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Developing Staff Members' Sense of Professionalism

In this lesson, you will learn how to support staff members in their own professional growth. Your role as a Training & Curriculum Specialist puts you in a position to create a program environment where professional behavior and excellence in caregiving is the norm.

  • Describe ways to support staff professionalism.
  • Describe shared leadership and decision-making practices as ways to engage staff members as valued professionals.
  • Reflect on bias and discuss ways to promote equitable staff support.



Kenisha has been a T&CS in child development and youth programs for several years. She considers herself a positive person who sees the good in everyone. She has had some difficulty lately with Brenda, a new staff member, who works with the young school-age children at one of the centers. Brenda seems to enjoy the children, but she has difficulty communicating in a professional way with other staff and the program director.

Brenda has told Kenisha that her job is to be “there for the children” and the adults just have to understand that she doesn’t like working with other adults. That is why she chose to work in child development and youth programs. The program director mentioned that Brenda is very quiet during staff meetings. Kenisha thinks that Brenda should set some goals for communicating with colleagues, but she is not sure Brenda understands the importance of professionalism when working with other staff members and the program director.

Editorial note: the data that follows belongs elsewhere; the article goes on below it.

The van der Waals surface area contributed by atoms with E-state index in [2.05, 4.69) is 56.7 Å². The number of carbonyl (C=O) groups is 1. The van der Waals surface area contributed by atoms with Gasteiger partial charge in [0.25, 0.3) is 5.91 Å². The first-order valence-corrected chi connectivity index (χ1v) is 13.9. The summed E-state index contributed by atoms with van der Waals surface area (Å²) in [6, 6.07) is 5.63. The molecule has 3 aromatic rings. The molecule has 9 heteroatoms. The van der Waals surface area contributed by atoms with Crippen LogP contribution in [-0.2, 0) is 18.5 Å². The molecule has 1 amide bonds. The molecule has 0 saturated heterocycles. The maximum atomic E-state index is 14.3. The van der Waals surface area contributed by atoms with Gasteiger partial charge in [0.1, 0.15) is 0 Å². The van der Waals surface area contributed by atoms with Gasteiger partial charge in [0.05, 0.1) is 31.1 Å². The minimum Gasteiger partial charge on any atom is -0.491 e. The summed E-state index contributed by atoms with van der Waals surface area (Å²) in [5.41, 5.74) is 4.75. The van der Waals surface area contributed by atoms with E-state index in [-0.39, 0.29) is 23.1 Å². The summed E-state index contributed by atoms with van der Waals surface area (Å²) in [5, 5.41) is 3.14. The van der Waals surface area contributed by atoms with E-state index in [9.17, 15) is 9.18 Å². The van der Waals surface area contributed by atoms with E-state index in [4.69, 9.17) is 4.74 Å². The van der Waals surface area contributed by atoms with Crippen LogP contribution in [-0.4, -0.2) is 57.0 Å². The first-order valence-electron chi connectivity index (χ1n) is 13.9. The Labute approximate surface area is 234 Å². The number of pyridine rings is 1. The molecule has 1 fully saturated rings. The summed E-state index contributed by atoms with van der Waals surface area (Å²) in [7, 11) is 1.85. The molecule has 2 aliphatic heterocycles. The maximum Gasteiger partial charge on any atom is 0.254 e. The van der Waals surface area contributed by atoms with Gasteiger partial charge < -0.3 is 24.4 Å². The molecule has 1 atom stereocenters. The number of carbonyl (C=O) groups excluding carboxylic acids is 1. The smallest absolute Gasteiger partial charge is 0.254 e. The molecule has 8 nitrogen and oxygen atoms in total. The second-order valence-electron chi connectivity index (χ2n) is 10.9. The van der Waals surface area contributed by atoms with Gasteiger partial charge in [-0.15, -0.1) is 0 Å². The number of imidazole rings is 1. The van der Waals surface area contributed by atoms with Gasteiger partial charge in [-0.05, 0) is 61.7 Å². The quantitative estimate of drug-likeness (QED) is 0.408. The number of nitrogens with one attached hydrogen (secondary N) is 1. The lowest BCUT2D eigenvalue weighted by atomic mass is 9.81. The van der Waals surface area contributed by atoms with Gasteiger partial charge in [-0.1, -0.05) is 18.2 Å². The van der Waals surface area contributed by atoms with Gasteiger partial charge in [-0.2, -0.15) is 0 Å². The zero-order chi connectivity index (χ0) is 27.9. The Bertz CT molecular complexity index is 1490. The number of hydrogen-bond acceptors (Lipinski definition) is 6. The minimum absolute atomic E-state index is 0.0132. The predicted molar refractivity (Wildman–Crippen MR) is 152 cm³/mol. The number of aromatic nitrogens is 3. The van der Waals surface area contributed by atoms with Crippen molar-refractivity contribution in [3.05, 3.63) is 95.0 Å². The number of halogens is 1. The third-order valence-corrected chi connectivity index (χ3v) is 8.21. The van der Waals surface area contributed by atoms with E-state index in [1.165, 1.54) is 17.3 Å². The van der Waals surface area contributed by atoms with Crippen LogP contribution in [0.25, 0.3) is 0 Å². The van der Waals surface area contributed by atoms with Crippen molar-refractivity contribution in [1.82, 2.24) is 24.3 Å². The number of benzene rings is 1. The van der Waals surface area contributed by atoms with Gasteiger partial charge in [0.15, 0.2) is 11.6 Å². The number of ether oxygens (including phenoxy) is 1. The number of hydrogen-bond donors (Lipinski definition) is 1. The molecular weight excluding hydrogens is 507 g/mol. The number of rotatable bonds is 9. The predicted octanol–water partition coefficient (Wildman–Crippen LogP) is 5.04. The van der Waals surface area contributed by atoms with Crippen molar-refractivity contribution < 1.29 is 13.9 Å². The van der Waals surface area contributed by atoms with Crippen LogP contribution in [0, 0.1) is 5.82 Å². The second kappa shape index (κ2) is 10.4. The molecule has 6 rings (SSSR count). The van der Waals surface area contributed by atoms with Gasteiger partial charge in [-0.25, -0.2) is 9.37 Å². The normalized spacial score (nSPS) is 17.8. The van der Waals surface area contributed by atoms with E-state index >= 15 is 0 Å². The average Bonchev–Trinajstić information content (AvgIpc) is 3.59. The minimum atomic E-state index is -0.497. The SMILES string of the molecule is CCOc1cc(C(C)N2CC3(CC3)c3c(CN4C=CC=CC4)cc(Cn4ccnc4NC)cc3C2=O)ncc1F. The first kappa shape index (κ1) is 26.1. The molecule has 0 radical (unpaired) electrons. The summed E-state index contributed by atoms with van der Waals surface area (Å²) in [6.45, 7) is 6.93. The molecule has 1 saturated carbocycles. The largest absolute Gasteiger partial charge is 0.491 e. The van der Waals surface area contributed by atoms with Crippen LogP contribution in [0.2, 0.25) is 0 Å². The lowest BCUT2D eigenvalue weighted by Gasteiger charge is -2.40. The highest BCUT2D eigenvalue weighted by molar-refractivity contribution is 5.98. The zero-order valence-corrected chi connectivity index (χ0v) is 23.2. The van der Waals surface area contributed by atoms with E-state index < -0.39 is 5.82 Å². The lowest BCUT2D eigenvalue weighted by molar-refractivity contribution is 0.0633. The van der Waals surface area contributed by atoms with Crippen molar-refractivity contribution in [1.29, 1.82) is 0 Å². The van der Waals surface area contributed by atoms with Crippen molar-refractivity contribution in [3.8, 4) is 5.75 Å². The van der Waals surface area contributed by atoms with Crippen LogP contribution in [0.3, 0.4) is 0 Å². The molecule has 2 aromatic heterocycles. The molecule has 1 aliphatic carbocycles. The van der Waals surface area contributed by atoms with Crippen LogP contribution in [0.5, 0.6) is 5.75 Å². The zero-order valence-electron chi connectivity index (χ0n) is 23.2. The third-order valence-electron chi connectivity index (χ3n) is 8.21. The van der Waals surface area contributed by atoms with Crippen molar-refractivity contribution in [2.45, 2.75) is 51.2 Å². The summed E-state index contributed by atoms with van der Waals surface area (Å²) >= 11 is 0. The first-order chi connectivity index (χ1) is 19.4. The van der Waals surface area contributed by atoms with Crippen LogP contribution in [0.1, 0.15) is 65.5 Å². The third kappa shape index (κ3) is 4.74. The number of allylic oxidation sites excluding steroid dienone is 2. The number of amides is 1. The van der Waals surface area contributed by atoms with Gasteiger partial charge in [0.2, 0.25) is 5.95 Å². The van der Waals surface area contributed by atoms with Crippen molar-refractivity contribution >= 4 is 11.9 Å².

As a program leader you are in the position of fostering staff members’ understanding of professionalism. In the field of early care and education, professionalism encompasses many specific behaviors and skills that address how staff approach their work. In the previous lesson, you learned about the competencies related to professionalism. In this lesson, you will learn more about how to develop staff members’ professional behaviors and address unprofessional behaviors. 

In the scenario above, Brenda’s lack of communication with other staff members has become a barrier to her success in the program. Communicating professionally to support relationships is an important professional competency for Brenda to develop. Kenisha, the T&CS, can build on Brenda’s clear commitment to relationships with children and youth. Part of developing as a professional is learning that relationships with youth are strengthened when relationships with adults are also strong. Brenda will be more effective in her work as a professional when she is able to team more effectively. Kenisha may be able to identify Brenda’s strengths with children and use those as assets in building her work with colleagues. 

In the scenario, professionalism is defined by Brenda’s long-term effectiveness with children, families, and colleagues. It is not about Brenda’s personal traits like appearance or language. Consider the table below and reflect on the ways professionalism standards can be misapplied.




Staff are provided with comfortable and appropriate uniforms or dress code guidelines that are inclusive of body types, gender, cultural practices, and physical needs. Discussions about appearance only relate to safety standards (e.g., wearing the color shirt that corresponds to one’s training level).Staff members are punished or forced to change cultural practices related to hair, dress, or body art. Uniforms or dress codes enforce rigid gender expectations.
Communication style
Communication is considered within relationships with children, families, and staff. Languages are considered assets. There are clear technology policies that support staff communication and focus.